Martin Fritz

Martin Fritz is a sociologist at the Friedrich-Schiller-University of Jena, Germany. In his current position he studies labour market and employment changes as well as trends in social-ecological attitudes within the project 'Mentalitis in Flux' funded by the Federal Ministry of Education and Research. He completed his PhD at the University of Bonn in Germany. The topic was the comparative analysis of labour markets and job quality among part-time employees in European countries. He also worked at GESIS - Leibniz Institute for the Social Sciences in Cologne, Germany, where he was a researcher at the European Data Laboratory for Comparative Social Research (EUROLAB). His research aims to contribute to the debate about degrowth and postgrowth societies and deals with the intersections between the three fields of 1) work and employment, 2) welfare and 3) environmental sustainability. Working mainly as an empirical researcher he analyzes macro trends and structures from a cross-country perspective as well as attitudes, social class structures and other micro level characteristics using international social survey data. He is a co-founder of the International Research and Policy Network on Sustainable Welfare, published a book about the destandardization of employment in Europe (with Max Koch) and a book on the job quality of part-time employees. His articles appear in journals such as Ecological Economics, Global Environmental Change, Sustainability, the Journal of Social Policy and others, also in German journals.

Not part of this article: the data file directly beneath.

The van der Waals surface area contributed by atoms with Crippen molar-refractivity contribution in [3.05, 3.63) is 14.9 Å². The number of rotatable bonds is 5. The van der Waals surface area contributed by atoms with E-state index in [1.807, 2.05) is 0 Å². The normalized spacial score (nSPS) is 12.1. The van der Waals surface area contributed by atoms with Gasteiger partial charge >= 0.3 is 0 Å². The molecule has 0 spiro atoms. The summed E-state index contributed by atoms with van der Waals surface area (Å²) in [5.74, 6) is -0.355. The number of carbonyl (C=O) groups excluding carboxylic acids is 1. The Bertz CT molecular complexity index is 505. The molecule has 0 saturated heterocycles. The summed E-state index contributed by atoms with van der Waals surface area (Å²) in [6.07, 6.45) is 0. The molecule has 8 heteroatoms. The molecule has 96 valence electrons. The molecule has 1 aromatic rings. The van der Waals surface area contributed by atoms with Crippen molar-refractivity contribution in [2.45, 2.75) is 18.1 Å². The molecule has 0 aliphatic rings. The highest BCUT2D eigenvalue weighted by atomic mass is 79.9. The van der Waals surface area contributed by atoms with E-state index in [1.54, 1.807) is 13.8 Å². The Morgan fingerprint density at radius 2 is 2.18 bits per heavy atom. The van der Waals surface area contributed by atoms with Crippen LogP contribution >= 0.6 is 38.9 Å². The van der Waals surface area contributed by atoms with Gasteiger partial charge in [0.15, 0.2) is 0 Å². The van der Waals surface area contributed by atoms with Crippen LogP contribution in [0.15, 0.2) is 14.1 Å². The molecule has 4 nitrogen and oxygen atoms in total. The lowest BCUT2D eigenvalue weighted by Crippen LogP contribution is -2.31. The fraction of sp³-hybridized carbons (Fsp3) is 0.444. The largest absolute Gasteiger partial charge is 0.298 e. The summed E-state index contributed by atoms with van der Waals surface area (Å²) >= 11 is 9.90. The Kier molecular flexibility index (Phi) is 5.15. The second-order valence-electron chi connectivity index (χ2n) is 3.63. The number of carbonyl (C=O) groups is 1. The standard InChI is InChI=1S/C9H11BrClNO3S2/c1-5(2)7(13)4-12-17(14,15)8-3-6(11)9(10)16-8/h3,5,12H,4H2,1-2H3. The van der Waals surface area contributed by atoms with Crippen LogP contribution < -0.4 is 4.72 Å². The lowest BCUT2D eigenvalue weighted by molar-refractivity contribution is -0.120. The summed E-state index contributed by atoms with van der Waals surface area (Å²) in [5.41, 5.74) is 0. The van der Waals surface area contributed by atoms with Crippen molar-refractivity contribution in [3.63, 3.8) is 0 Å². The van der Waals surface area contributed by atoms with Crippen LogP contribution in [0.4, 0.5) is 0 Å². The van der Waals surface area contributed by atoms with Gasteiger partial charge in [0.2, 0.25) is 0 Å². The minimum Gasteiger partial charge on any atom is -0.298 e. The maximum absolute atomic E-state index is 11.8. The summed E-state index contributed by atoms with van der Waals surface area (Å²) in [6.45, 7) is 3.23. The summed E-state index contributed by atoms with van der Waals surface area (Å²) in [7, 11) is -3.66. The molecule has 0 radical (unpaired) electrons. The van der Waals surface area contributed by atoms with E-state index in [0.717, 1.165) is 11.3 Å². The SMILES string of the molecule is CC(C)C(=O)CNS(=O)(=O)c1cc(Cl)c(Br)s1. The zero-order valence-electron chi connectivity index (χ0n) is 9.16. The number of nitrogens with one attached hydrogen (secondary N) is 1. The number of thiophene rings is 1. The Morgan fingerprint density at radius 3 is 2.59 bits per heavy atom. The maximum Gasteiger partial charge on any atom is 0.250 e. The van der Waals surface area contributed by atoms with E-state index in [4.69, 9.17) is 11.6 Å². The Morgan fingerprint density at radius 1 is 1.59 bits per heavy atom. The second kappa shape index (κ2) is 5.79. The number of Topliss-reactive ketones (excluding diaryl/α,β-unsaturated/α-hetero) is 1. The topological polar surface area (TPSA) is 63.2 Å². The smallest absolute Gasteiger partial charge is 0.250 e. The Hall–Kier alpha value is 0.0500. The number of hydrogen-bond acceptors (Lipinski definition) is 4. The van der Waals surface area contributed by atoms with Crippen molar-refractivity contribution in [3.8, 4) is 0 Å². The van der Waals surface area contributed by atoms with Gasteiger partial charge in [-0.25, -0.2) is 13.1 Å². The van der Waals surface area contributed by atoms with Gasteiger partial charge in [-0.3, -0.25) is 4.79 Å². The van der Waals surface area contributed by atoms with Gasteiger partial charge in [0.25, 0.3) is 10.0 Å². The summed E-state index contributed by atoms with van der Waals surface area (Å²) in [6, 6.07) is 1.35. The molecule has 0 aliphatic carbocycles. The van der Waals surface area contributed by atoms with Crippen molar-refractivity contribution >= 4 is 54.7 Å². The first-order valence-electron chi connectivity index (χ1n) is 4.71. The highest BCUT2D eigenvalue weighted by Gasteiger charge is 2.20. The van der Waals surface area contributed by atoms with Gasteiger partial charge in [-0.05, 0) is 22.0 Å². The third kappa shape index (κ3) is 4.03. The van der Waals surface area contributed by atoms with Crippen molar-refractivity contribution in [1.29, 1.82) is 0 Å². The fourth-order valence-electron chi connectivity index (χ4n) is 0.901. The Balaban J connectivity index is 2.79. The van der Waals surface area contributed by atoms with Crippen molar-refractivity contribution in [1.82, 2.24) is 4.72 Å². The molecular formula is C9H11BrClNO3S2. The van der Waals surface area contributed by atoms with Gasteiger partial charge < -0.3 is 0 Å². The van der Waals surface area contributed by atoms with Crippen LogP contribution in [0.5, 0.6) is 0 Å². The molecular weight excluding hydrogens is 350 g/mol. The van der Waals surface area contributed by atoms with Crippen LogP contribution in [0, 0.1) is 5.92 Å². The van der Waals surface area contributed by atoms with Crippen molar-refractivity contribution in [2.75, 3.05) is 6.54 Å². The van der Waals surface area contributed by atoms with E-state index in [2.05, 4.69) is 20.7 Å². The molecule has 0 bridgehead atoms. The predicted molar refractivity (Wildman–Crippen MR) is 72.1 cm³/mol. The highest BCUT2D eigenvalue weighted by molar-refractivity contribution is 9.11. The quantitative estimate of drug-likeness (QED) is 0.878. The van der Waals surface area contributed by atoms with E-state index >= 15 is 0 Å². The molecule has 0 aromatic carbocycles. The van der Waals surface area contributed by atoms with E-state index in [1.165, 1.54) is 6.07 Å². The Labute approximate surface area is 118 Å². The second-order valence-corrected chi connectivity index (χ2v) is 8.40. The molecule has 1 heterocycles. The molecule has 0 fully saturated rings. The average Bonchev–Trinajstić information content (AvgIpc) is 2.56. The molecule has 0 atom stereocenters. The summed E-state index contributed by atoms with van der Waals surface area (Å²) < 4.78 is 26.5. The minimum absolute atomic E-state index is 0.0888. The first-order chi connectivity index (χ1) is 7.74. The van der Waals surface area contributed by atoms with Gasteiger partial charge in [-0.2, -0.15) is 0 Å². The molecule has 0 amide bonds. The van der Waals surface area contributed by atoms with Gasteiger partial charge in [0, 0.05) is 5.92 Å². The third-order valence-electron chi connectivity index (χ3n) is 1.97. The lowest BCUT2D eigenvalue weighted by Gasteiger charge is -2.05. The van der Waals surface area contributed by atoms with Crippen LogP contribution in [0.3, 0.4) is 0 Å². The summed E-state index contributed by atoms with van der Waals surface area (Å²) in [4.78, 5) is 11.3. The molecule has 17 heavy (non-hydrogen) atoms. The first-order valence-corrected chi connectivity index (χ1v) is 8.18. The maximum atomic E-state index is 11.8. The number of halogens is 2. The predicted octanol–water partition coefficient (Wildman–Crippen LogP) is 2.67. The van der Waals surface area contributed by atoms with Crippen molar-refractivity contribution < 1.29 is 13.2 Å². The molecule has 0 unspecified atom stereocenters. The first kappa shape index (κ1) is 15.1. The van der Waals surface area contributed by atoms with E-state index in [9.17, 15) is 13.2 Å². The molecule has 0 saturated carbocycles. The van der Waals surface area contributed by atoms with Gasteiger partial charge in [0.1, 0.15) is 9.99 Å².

Papers Published in World Economics:

Tackling the Double Injustice: How Citizens Evaluate Climate and Welfare Policies

Ambitious climate policies have distributional consequences. These require countervailing social policies to keep climate targets acceptable for the electorate. This article analyses data from the European Social Survey as to whether attitudes in relation to climate and welfare policies converge or diverge. It distinguishes four types of social-ecological attitudes: ‘Synergy’ or support for both kinds of policies; ‘Green crowding-out’ where support for climate policies is not accompanied by approval of welfare; ‘Red crowding-out’ where support for welfare coincides with a rejection of climate policies; Rejection of both types of policies. There are clear differences at country level. While synergy between both kinds of attitudes is most widespread in countries with an already established welfare state, the pattern of red crowding-out predominates in countries having an economy with high fossil-dependence. At individual level, persons expressing synergy for climate and welfare policies are well educated, young, with left-wing political beliefs and live in households with above-average incomes. Individuals who reject both kinds of policies are older, less educated, live in households with below-average incomes and politically orient to the right.

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